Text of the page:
Covid-19 shutters a quarter of UK businesses

One quarter of companies in the UK have temporarily closed because of the lockdown and the majority of those still operating have reported lower turnover, according to the largest survey on the toll the virus has taken on trading.

Of the 5,300 businesses that responded to the survey run by the Office for National Statistics, 25 per cent reported they had temporarily closed or paused trading from when the lockdown was introduced on March 23 to April 5.

In that period, 0.4 per cent of businesses reported permanently closing.

This is the largest and most comprehensive survey on the health of the UK economy since the introduction of social distancing measures and closure of all non-essential shops and leisure activities.

This week the IMF and Office for Budget Responsibility, the UK’s fiscal watchdog, both forecast that in 2020 the UK economy would plunge into its biggest recession since the 1920s as a result of the measures. Yet, standard economic indicators on the size of the damage will only be available in another month. 

The ONS survey published on Thursday also showed that 38 per cent of companies still operating reported “substantially lower” turnover than normal and an additional 17 per cent said their turnover was “slightly lower”.

Bar chart of effect on turnover, percentage of all responding businesses, UK, 23 March to 5 April 2020 showing UK businesses that continued operating reported lower turnover

The lockdown resulted in widespread headcount cuts. According to the survey, more than 40 per cent of the businesses that continued trading said they were reducing staff levels in the short term. Another 29 per cent said they were reducing working hours. 

Among businesses still operating, an average of 21 per cent of the workforce had been furloughed. 

“Today’s ONS data lays bare the scale of the UK’s jobs-led economic crisis,” said Jack Leslie, economist at the Resolution Foundation, a think-tank. “Large swaths of the workforce have been furloughed, highlighting the importance of the Job Retention Scheme in staving off a monumental unemployment crisis.”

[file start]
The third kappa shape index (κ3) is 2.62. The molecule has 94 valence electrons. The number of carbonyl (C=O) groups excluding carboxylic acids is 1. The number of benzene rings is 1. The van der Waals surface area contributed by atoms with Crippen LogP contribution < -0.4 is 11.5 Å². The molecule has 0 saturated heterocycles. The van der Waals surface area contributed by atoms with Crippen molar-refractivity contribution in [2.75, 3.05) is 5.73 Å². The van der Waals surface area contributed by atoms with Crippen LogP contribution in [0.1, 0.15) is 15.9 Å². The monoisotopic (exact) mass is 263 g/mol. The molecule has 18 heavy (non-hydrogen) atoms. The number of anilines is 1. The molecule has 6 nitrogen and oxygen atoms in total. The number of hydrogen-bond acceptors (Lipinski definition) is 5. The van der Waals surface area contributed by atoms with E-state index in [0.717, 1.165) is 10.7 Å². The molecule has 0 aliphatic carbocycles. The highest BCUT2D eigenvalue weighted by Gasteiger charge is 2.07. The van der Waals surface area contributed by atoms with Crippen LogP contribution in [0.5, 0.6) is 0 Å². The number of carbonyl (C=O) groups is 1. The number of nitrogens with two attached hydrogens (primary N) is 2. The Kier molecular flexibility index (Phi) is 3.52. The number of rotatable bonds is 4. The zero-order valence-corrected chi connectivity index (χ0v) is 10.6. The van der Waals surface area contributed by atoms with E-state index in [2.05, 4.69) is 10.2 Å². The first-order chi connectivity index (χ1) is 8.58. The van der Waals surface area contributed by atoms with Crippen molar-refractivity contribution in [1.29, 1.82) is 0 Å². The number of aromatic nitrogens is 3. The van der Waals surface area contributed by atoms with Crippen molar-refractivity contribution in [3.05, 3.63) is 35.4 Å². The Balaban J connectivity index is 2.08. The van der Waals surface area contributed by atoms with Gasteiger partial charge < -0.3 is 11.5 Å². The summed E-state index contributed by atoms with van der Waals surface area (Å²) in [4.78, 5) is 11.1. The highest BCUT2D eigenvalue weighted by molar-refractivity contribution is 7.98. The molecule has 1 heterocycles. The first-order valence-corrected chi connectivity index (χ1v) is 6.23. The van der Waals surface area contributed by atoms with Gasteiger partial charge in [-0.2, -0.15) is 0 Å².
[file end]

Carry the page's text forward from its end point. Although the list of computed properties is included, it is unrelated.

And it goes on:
The Bank of England on Thursday released its credit conditions survey that showed a plunge in expected demand for mortgage loans, while lenders are planning to increase credit to businesses in the second quarter.

According to the survey, carried out between March 6 and 20, just before the lockdown, the proportion of lenders reporting rising demand for mortgages minus those reporting a deterioration fell to minus 71 for the next three months, from 27 when reporting on the first three months of the year.

The factors that most affected the changes in credit availability were the worse economic output, a deterioration in house price expectations and lower risk appetite.

Many more lenders expect to issue less credit to households in the next three months, with the balance falling to minus 23 in the next three months compared to 3 in the three months to March.

According to Hansen Lu, property economist at the consultancy Capital Economics “that’s roughly in line with what was seen during Q4 2007, as the global financial crisis was starting to take hold”.

In contrast, the balance of lenders expecting to increase credit to the corporate sector rose from 0.8 to 28.

The credit conditions survey will have partly captured the government’s announced measures to boost bank lending to businesses, most notably the March 17 announcement that it would guarantee £330bn of bank lending to companies.

The Bank of England survey also showed that lenders expect default rates to rise in the next three months for both households and businesses.

Meanwhile Britain’s biggest water companies have announced that they will not use the government’s coronavirus job retention scheme to furlough any of their employees.

The government has designated water company employees as key workers during the Covid-19 pandemic, as they are carrying out essential work to maintain and repair the country’s water and sewerage systems.

Additional reporting by Gill Plimmer in London

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